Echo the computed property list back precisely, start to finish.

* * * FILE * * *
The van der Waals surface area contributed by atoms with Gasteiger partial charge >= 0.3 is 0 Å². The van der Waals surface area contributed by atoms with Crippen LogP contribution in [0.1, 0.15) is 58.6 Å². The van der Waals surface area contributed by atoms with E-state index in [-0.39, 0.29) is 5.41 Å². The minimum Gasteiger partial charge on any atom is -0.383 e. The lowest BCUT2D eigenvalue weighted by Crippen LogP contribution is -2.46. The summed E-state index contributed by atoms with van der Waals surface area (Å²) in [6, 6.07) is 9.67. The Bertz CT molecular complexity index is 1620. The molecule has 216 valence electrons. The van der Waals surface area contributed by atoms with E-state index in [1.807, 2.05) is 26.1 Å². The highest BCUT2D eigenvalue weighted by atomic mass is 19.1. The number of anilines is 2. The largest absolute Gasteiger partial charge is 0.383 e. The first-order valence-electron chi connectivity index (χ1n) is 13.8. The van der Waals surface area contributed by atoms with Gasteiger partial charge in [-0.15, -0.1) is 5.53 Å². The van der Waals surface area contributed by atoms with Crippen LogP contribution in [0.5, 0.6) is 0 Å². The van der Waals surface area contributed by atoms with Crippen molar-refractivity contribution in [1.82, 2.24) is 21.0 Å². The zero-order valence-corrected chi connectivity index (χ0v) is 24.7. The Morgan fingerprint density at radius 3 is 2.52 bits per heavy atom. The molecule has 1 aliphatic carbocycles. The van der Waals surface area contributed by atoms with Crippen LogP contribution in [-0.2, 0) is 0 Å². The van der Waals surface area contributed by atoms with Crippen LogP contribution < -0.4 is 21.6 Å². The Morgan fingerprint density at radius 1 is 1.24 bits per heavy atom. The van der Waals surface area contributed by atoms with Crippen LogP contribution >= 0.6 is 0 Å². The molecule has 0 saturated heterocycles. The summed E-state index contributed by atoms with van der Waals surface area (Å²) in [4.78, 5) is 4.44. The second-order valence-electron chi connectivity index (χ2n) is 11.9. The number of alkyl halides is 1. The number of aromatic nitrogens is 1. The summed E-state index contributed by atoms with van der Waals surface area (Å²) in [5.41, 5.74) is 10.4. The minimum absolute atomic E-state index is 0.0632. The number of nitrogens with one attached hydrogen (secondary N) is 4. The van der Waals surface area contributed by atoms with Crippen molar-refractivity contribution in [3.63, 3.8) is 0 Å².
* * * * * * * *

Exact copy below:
The van der Waals surface area contributed by atoms with Gasteiger partial charge >= 0.3 is 0 Å². The van der Waals surface area contributed by atoms with Crippen LogP contribution in [0.1, 0.15) is 58.6 Å². The van der Waals surface area contributed by atoms with E-state index in [-0.39, 0.29) is 5.41 Å². The minimum Gasteiger partial charge on any atom is -0.383 e. The lowest BCUT2D eigenvalue weighted by Crippen LogP contribution is -2.46. The summed E-state index contributed by atoms with van der Waals surface area (Å²) in [6, 6.07) is 9.67. The Bertz CT molecular complexity index is 1620. The molecule has 216 valence electrons. The van der Waals surface area contributed by atoms with E-state index in [1.807, 2.05) is 26.1 Å². The highest BCUT2D eigenvalue weighted by atomic mass is 19.1. The number of anilines is 2. The largest absolute Gasteiger partial charge is 0.383 e. The first-order valence-electron chi connectivity index (χ1n) is 13.8. The van der Waals surface area contributed by atoms with Gasteiger partial charge in [-0.15, -0.1) is 5.53 Å². The van der Waals surface area contributed by atoms with Crippen LogP contribution in [0.5, 0.6) is 0 Å². The van der Waals surface area contributed by atoms with Crippen molar-refractivity contribution in [1.82, 2.24) is 21.0 Å². The zero-order valence-corrected chi connectivity index (χ0v) is 24.7. The Morgan fingerprint density at radius 3 is 2.52 bits per heavy atom. The molecule has 1 aliphatic carbocycles. The van der Waals surface area contributed by atoms with Crippen LogP contribution in [-0.2, 0) is 0 Å². The van der Waals surface area contributed by atoms with Crippen LogP contribution < -0.4 is 21.6 Å². The Morgan fingerprint density at radius 1 is 1.24 bits per heavy atom. The van der Waals surface area contributed by atoms with Crippen LogP contribution >= 0.6 is 0 Å². The molecule has 0 saturated heterocycles. The summed E-state index contributed by atoms with van der Waals surface area (Å²) in [4.78, 5) is 4.44. The second-order valence-electron chi connectivity index (χ2n) is 11.9. The number of alkyl halides is 1. The number of aromatic nitrogens is 1. The summed E-state index contributed by atoms with van der Waals surface area (Å²) in [5.41, 5.74) is 10.4. The minimum absolute atomic E-state index is 0.0632. The number of nitrogens with one attached hydrogen (secondary N) is 4. The van der Waals surface area contributed by atoms with Crippen molar-refractivity contribution in [3.63, 3.8) is 0 Å².